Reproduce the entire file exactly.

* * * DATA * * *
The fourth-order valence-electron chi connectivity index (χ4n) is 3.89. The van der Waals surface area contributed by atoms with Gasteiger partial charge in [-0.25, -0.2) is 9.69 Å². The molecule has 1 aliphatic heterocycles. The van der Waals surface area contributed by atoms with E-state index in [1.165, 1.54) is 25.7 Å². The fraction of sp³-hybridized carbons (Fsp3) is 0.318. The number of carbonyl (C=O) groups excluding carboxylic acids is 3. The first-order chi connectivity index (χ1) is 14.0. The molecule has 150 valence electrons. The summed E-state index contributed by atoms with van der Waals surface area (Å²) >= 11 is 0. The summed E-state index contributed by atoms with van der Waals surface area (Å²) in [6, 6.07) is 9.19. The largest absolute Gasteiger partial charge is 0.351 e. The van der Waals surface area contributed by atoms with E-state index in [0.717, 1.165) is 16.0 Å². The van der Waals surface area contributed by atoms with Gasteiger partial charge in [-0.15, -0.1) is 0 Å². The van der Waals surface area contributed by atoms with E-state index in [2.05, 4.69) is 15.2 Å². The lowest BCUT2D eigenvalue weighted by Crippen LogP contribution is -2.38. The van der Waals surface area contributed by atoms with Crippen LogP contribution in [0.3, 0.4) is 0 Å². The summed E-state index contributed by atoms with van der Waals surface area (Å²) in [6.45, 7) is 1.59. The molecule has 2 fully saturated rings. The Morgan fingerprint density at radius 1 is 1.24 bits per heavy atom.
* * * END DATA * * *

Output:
The fourth-order valence-electron chi connectivity index (χ4n) is 3.89. The van der Waals surface area contributed by atoms with Gasteiger partial charge in [-0.25, -0.2) is 9.69 Å². The molecule has 1 aliphatic heterocycles. The van der Waals surface area contributed by atoms with E-state index in [1.165, 1.54) is 25.7 Å². The fraction of sp³-hybridized carbons (Fsp3) is 0.318. The number of carbonyl (C=O) groups excluding carboxylic acids is 3. The first-order chi connectivity index (χ1) is 14.0. The molecule has 150 valence electrons. The summed E-state index contributed by atoms with van der Waals surface area (Å²) >= 11 is 0. The summed E-state index contributed by atoms with van der Waals surface area (Å²) in [6, 6.07) is 9.19. The largest absolute Gasteiger partial charge is 0.351 e. The van der Waals surface area contributed by atoms with E-state index in [0.717, 1.165) is 16.0 Å². The van der Waals surface area contributed by atoms with Gasteiger partial charge in [-0.15, -0.1) is 0 Å². The van der Waals surface area contributed by atoms with E-state index in [2.05, 4.69) is 15.2 Å². The lowest BCUT2D eigenvalue weighted by Crippen LogP contribution is -2.38. The van der Waals surface area contributed by atoms with Crippen LogP contribution in [0.3, 0.4) is 0 Å². The summed E-state index contributed by atoms with van der Waals surface area (Å²) in [6.45, 7) is 1.59. The molecule has 2 fully saturated rings. The Morgan fingerprint density at radius 1 is 1.24 bits per heavy atom.